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I’ll say it once, I’ll cackle it a thousand times: children are far better at processing fear than adults. They are afraid of more things — everything is so big and new — but they deal with the fact that something scared them better than an adult. We just forget that.

Case in point.

Two good friends of mine from back up Chicago way, Val and Allen, were on a family road trip through the south and made a one night stop at my place on Friday. I was eager — EAGER! — to show off my spooky cabin-ish house.

Val and Allen brought their not-quite-four-year-old daughter Penny. Penny liked the skulls and decor. She liked the woods and singing frogs outside. Penny was very keen on seeing our fireplace in action, so I started a fire up, we procured beverages, and gathered front of the cheery roar.

We all listened to some Edgar Allen Poe audio fiction.

Now this is the point. Val and Allen present the world in a very straightforward manner to little Penny. And, with a little reassurance, she takes it all in very well. When she asked me how my adopted cat lost her eye, Val and Allen had me tell the disturbing story to her straight.

And so it was with Poe.

We started with Iggy Pop reading “The Tell-Tale Heart”. Penny was frightened and fascinated by Iggy’s eerie voice. She wanted to know every detail about “the man with the one eye.” We filled her in.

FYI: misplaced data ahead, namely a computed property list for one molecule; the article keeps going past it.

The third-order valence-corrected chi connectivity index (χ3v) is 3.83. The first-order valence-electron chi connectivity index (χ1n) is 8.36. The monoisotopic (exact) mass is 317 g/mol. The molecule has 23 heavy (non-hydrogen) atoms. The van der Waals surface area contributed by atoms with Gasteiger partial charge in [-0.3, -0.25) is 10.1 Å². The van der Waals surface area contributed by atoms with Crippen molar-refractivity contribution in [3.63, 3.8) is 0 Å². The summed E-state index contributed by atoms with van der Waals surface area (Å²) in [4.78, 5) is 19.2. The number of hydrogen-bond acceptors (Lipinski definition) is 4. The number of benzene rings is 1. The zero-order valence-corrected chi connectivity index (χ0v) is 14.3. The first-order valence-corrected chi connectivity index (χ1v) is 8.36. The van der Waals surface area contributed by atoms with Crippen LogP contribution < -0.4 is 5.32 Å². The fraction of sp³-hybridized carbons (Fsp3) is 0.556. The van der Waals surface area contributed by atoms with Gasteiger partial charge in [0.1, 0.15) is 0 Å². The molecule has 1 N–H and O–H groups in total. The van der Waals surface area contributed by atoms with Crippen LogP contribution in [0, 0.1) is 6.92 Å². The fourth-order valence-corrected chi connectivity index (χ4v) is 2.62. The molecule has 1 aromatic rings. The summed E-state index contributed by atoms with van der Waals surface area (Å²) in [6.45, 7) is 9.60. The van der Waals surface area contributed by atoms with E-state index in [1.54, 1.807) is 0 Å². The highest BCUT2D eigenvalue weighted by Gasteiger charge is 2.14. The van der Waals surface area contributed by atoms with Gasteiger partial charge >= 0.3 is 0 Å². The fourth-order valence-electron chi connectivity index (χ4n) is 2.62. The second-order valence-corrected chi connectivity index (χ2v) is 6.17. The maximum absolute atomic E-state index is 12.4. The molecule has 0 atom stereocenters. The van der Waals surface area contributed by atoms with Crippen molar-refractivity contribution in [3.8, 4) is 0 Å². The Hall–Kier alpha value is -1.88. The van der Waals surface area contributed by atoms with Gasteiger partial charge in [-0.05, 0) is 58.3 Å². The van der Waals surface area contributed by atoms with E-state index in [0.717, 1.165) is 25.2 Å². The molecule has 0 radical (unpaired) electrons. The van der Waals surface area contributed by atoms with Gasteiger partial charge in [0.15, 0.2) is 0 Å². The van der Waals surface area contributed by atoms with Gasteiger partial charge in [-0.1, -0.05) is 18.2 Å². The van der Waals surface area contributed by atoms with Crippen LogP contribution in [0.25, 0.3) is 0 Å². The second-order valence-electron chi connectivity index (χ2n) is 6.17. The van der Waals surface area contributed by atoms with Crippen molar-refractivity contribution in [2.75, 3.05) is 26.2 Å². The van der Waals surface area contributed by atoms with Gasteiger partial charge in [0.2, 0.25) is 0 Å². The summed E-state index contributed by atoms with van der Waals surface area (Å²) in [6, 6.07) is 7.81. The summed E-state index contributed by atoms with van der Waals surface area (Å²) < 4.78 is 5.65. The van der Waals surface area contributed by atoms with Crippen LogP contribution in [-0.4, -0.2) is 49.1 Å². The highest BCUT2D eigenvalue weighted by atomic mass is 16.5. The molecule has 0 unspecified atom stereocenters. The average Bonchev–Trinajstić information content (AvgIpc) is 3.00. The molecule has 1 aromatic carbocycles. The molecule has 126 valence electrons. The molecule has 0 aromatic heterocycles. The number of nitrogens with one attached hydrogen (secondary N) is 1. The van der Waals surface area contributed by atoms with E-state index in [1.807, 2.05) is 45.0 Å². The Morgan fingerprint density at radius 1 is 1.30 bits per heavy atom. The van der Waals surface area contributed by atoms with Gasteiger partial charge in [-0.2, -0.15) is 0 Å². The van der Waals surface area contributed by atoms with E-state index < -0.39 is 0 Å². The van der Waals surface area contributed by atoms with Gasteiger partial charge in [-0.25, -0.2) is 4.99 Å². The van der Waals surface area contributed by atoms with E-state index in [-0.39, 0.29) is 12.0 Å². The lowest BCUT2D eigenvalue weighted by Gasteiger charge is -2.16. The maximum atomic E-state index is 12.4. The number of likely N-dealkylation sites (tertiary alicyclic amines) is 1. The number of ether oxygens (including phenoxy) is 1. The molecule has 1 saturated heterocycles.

Then Christopher Walken read “The Raven”. Penny sat next to me, again hooked on the spooky cadence, with me giving her the occasional play by play and answering questions. “Oh! The raven is in his house?” “Why does he keep saying that?”

My literary partner was three years and some change, and I don’t remember having as much fun listening to Poe.

The little one went to bed, head full of dismembered bodies, evil eyes, and ill omens. And how did it effect her? The next day she asked her dad to tell her again about the raven and the man with the one eye. I think we formed some good brain wrinkles that night.

When they got back home, Val and Allen asked Penny what her favorite part of the whole vacation was. She said, “The scary house that was not haunted.”